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DI-102 Use of pramipexole in resistant depression: analysis of prescriptions over one year in a psychiatry unit
  1. L Tran1,
  2. C Rieu1,
  3. R Gaillard2,
  4. MO Krebs2,
  5. E Advenier-Iakovlev1
  1. 1Centre Hospitalier Sainte Anne, Pharmacy, Paris, France
  2. 2Centre Hospitalier Sainte Anne, Psychiatry, Paris, France

Abstract

Background Several studies suggest that pramipexole, a dopamine agonist approved for the treatment of Parkinson’s disease and restless legs syndrome, may possess antidepressant properties.

Purpose The objective was to assess the off-label prescriptions for pramipexole in a psychiatry unit during 2012.

Literature review;one-year retrospective study in a psychiatric hospitalisation unit; data collection from the medical records: patients’ profile and prescription analysis.

Results Of 16 patients included, 6 were being treated for recurrent depression and 10 for bipolar depression. The mean age was 55 years. All had suffered treatment-resistant depression for an average of 23 years [3–35 years].

The mean maximum dose of pramipexole used was 1.43 mg/day [0.36–4.06 mg/day].

Three quarters of the patients had a concomitant antidepressant; one quarter only received pramipexole added to a mood stabiliser. Furthermore, 6 patients out of 16 had electroconvulsive therapy.

Patients were hospitalised for a mean of 56 days, for 34 of which they took pramipexole. Clinical mood improvement was observed for 13 patients (81%). At the endpoint, 10 patients were still taking pramipexole with a mean dose of 1.12 mg/day [0.36–2.1 mg/day].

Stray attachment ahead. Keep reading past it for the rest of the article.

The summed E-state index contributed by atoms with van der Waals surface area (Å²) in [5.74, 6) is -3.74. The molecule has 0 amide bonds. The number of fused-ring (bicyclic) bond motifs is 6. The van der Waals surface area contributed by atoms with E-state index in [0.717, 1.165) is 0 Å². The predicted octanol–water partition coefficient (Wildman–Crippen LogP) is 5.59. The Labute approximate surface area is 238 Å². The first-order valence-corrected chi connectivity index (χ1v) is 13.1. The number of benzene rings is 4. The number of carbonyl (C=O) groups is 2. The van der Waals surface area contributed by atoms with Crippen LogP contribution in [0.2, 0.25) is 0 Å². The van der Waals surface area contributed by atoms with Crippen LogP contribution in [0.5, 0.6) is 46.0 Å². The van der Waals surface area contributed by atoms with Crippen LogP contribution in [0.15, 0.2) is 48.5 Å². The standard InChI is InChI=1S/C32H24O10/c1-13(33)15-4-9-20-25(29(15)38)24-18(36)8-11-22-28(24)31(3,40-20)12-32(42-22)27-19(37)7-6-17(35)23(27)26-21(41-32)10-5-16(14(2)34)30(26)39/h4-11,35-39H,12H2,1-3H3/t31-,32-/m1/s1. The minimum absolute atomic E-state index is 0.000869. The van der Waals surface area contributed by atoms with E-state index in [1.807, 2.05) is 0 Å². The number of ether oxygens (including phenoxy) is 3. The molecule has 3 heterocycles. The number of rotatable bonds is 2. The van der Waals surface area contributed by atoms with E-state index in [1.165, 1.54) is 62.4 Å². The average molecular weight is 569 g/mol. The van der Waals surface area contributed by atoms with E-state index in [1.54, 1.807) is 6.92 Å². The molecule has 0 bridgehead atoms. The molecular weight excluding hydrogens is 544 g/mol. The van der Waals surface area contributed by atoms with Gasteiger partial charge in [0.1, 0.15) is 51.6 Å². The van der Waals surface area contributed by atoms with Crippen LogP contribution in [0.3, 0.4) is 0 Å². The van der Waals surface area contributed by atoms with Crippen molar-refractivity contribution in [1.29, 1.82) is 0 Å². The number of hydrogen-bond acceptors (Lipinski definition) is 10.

Pramipexole was associated with 5 adverse events: 3 hypomanic states that did not meet hypomania criteria, controlled by a dose reduction, and 2 brief psychotic episodes requiring withdrawal of pramipexole treatment.

In 2012, 1044 patients were hospitalised in the hospital for unipolar or bipolar depression; about 1% were treated with pramipexole.

These results need to be interpreted with caution because of the small number of subjects and the short time of the analysis. Moreover, our sample was heterogeneous because five patients had already been treated with pramipexole before the start of the study.

However, the results are in line with the literature: mood improvements can be attributed to pramipexole combined with an antidepressant or a mood stabiliser, in unipolar or bipolar depression, but adverse maniac effects must be considered.

Conclusions Pramipexole may be a therapeutic option for treatment-resistant depression. The short-term results are positive but require close follow-up and more studies are necessary.

No conflict of interest.

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